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Ocean Pollution a Threat to Human Health


Information republished from an article written by Megan Avakian, Feb-2021 -


“Ocean pollution is a widespread, worsening, and poorly controlled problem that is directly affecting human and ecosystem health,” said lead study author Philip Landrigan, M.D., director of the Boston College Global Observatory on Pollution and Health. “It is a complex mix of toxins that, until now, has not received the systematic attention it deserves.”


The study , funded in part by NIEHS and coordinated by the Centre Scientifique de Monaco with support from the Prince Albert II of Monaco Foundation, is the first comprehensive examination of the impacts of ocean pollution on human health., funded in part by NIEHS and coordinated by the Centre Scientifique de Monaco with support from the Prince Albert II of Monaco Foundation, is the first comprehensive examination of the impacts of ocean pollution on human health, funded in part by NIEHS and coordinated by the Centre Scientifique de Monaco with support from the Prince Albert II of Monaco Foundation, is the first comprehensive examination of the impacts of ocean pollution on human health.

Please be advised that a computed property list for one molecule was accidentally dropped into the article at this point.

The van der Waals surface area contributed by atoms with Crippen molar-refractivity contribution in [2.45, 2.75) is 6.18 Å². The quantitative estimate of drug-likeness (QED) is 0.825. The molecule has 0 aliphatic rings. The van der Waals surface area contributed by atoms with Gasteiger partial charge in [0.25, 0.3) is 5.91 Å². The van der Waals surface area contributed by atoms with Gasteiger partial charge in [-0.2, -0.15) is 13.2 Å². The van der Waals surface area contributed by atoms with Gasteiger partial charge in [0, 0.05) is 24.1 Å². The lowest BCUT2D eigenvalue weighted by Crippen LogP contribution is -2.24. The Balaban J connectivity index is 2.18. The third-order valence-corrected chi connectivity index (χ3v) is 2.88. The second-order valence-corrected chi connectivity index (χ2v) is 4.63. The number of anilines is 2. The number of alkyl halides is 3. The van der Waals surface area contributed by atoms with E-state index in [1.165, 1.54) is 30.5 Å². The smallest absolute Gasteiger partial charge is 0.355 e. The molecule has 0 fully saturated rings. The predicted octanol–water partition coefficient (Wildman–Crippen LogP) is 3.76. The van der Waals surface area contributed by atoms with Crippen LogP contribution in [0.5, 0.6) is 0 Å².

Plastic waste makes up an estimated 80% of marine pollution. About 10 million metric tons of plastic waste enter the oceans each year, killing seabirds, fish, and marine mammals. It breaks down into smaller pieces called microplastics that absorb a range of chemicals floating in the marine environment, including pesticides and toxic metals. These chemical-laden particles are ingested by fish and shellfish and then passed on to seafood consuming humans. Microplastics may harm marine and human health, but the risks are still largely unknown.


“There's a lot of work needed to better understand the composition, toxicity, and potential human health impacts of microplastics, but it’s likely that it’s pretty substantial,” said Landrigan.


The chemicals used to manufacture a range of products, from consumer goods and food packaging to cleaning products and pesticides, also end up in the seas. The authors wrote that of the thousands of manufactured chemicals and chemical mixtures that pollute the world’s oceans, humans are most likely to be exposed to polychlorinated biphenyls, dioxins, brominated flame retardants, perfluorinated substances, and pesticides through eating contaminated seafood. These chemicals have been shown to cause a wide range of health effects in humans such as cardiovascular disease, developmental and neurobehavioral disorders, metabolic disease, immune dysfunction, endocrine disruption, and cancers.


Banning single-use plastics, like straws and plastic bags, can reduce the amount of plastic pollution entering oceans.


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